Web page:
Difference between "kaufen", "einkaufen", "aufkaufen" and "ankaufen"
Same as buy in English. Works for pretty much every situation, from chewing gum to real estate to bribery ;)
Needs an accusative object, e.g.
- Ich kaufe einen Apfel.
- Er hat ein Auto gekauft.
This leans more towards shopping ("einkaufen gehen" = "to go shopping"). As a noun it is also often used in the context of a corporate purchasing department ("die Einkaufsabteilung", "Sie arbeitet im Einkauf.").
Can be used with an accusative object:
- Ich habe Hundefutter eingekauft.
Note that "einkaufen" doesn't need an accusative object:
- Ich gehe heute auf dem Bauernmarkt einkaufen.
Another meaning of "einkaufen" can be to pay money to attain a certain status that is usually inherited or achieved through merit, e.g. to acquire an aristocratic title:
- Er hat sich in in den Adel eingekauft.
Similar to English usage ("to buy up something").
Needs accusative object in most cases:
- Der Sammler hat alle verbleibenden Exemplare dieser Ausgabe aufgekauft.
Is also used in the context of company acquisitions. The company being bought is usually the subject and the passive form is being used:
- Skype wurde von Microsoft aufgekauft.
Usually used in the sense of someone offering money for certain (used) items, e.g. (dental/jewelry) gold ("Goldankauf") or used cars ("Ankauf von Gebrauchtwagen").
Needs an accusative object:
- Der Gebrauchtwagenhändler kauft gebrauchte Autos an.
very good information and cleverly styled, +1 for that. The only thing I'd like to reassure myself of: "Ich gehe auf dem Bauernmarkt einkaufen" versus "Ich gehe auf **den** Bauernmarkt einkaufen"? The first one is if you're already there, the second if you plan to go. I think you wanted to use the second although both are correct :)
In this particular example, both have about the same meaning and neither indicates that the speaker is already there. The second has a tiny bit more of an emphasis on the place / direction. It is possible to entirely omit "einkaufen" and it would still be a perfectly correct sentence (though it would leave us guessing what the speaker is planning to do at the farmer's market): "Ich gehe auf den Bauermarkt."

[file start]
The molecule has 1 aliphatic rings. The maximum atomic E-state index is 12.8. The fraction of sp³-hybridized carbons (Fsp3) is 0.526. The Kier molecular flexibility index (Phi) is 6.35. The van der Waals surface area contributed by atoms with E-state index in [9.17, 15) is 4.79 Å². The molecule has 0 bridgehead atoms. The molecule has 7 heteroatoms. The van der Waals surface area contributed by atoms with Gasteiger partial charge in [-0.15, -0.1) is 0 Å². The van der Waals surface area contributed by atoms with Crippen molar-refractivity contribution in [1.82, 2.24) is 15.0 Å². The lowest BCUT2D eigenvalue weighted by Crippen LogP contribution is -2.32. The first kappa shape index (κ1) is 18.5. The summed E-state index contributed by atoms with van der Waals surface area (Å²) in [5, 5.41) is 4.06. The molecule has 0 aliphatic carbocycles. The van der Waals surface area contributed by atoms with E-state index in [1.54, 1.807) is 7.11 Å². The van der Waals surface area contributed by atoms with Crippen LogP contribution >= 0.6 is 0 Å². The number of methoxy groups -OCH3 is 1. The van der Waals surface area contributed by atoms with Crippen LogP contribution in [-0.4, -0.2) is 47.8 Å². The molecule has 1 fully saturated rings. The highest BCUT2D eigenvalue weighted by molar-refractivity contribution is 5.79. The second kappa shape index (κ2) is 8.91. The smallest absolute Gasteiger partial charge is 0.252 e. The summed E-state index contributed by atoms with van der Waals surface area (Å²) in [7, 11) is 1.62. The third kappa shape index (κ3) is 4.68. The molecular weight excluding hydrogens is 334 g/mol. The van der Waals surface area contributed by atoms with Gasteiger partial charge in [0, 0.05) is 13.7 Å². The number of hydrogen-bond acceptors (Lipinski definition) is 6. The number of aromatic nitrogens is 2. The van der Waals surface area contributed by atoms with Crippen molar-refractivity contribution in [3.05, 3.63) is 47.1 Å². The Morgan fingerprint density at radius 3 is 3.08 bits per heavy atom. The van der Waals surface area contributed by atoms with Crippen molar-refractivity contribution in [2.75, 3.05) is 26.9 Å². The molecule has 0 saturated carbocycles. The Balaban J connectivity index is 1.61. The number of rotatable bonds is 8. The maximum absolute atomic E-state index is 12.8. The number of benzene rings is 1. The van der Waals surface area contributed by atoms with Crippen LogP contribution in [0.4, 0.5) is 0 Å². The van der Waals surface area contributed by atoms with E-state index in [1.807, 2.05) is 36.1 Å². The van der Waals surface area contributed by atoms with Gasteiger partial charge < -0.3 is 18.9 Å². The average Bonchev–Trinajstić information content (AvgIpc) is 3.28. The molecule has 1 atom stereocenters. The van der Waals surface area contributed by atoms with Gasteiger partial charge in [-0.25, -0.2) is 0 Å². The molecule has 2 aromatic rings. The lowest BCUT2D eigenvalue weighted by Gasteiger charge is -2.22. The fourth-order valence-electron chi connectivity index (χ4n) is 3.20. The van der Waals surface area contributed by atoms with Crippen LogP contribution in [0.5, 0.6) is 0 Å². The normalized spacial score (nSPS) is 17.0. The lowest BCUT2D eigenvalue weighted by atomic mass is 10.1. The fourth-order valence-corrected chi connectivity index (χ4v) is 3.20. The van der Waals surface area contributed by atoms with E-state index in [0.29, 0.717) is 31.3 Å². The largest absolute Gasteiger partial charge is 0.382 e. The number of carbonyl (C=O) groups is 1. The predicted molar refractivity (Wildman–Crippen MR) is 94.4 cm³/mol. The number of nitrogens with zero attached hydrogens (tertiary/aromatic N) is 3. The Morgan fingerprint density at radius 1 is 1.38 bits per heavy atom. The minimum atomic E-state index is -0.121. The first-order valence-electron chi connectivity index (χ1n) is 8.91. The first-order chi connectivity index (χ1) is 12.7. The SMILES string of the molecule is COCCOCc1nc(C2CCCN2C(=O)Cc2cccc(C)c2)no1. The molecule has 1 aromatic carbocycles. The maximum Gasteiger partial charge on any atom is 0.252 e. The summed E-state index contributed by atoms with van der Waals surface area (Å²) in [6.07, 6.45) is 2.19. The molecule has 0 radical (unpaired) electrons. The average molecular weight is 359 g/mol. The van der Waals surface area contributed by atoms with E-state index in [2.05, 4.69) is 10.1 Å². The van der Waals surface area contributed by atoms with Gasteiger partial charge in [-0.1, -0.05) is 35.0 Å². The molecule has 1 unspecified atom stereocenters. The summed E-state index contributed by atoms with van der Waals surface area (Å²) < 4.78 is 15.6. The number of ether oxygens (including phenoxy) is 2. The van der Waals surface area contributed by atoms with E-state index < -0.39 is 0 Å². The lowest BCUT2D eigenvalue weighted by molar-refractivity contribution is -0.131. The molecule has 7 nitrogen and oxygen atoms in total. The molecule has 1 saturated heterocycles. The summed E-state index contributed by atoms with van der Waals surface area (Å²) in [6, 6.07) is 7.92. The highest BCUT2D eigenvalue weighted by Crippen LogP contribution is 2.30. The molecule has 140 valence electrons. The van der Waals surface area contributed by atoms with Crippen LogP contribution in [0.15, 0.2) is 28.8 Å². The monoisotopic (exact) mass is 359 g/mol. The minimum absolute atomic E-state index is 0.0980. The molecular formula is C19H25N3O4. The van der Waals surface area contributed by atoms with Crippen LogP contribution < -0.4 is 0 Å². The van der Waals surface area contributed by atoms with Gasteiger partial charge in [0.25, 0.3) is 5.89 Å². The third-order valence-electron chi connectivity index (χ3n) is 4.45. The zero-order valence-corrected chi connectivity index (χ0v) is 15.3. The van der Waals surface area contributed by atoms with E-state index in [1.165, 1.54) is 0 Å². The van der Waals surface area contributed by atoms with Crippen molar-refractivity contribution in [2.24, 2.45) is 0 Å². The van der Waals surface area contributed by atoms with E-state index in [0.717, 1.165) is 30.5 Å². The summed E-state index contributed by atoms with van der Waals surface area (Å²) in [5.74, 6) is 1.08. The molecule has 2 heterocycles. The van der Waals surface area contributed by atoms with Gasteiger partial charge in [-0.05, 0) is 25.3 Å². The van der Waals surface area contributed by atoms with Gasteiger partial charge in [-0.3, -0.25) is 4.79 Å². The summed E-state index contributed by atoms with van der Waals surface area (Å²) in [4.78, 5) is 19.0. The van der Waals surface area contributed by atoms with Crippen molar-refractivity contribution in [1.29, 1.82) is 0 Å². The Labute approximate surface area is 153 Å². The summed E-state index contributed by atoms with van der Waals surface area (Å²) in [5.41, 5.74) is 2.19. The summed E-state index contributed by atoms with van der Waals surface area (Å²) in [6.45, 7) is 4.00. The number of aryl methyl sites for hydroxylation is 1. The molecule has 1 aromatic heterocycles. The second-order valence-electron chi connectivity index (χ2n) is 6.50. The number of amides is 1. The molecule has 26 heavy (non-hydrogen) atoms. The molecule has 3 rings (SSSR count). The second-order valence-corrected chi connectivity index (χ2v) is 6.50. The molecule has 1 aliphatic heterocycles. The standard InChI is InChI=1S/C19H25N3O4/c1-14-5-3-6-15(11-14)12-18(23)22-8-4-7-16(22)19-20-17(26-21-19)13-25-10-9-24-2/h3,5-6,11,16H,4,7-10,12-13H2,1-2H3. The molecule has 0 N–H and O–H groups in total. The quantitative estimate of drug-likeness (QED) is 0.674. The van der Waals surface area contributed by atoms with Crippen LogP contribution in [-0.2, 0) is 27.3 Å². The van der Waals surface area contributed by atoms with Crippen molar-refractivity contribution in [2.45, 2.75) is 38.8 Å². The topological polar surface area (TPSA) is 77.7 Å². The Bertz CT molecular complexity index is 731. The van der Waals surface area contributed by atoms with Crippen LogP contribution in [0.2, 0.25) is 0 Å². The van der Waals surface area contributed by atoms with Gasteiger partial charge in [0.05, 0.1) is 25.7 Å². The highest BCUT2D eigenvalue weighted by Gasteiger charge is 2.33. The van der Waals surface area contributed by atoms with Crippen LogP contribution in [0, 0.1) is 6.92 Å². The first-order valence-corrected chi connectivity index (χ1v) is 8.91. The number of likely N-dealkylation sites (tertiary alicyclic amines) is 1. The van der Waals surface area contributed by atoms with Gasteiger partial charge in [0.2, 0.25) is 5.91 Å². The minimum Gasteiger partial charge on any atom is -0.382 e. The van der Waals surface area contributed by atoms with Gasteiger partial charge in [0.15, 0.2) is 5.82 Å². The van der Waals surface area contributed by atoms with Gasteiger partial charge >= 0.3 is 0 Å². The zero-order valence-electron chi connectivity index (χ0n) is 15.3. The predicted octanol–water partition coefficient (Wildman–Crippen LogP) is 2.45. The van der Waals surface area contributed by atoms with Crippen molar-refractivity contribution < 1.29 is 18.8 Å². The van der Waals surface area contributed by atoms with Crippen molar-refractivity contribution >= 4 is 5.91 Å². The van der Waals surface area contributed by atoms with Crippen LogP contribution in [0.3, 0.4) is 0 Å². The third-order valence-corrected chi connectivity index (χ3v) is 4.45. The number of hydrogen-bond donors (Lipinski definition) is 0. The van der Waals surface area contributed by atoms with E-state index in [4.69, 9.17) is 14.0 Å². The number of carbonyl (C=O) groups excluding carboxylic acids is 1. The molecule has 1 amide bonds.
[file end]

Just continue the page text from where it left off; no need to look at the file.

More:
That last one should have been spelled "Bauernmarkt" (with an 'n'). Don't want anyone to learn an incorrect spelling here ;)
"Ich gehe auf dem Bauernmarkt" would also be correct. Slightly strange-sounding, but (IMO) correct.
Grammatically, yes. It means that you're engaging in the activity of walking on the farmer's market. Sounds strange, though. If you intend to say that you are engaging in a leisurely stroll across the farmer's market "Ich gehe über den Bauernmarkt." would be a much better alternative.
Nice explanation. One could add to "aufkaufen" that this implies in most cases that after that the remaining offers on the market are considerably reduced if not zero.
Very good - one could mention the fact that "einkaufen" is giving money for something while "verkaufen" is the complementary action giving something for money. This seems to be an important difference to english, where there is a separate word for the latter activity.
I would suggest using an *einkaufen* example without *gehen*, just to stress that it can be used by itself. E.g. ‘Mein Name ist Lohse, ich kaufe hier ein.’ Other than that great answer. +1 +silver badge ;)
Re: einkaufen / attain status. While true, you are scoping this too narrowly. It can also be used for paying money in order to become part of sth. that can only be attained by actually paying money, e. g. _in die Firma einkaufen_ for buying (a significant amount of) corporate shares of one company, usually in order to be able to influence it.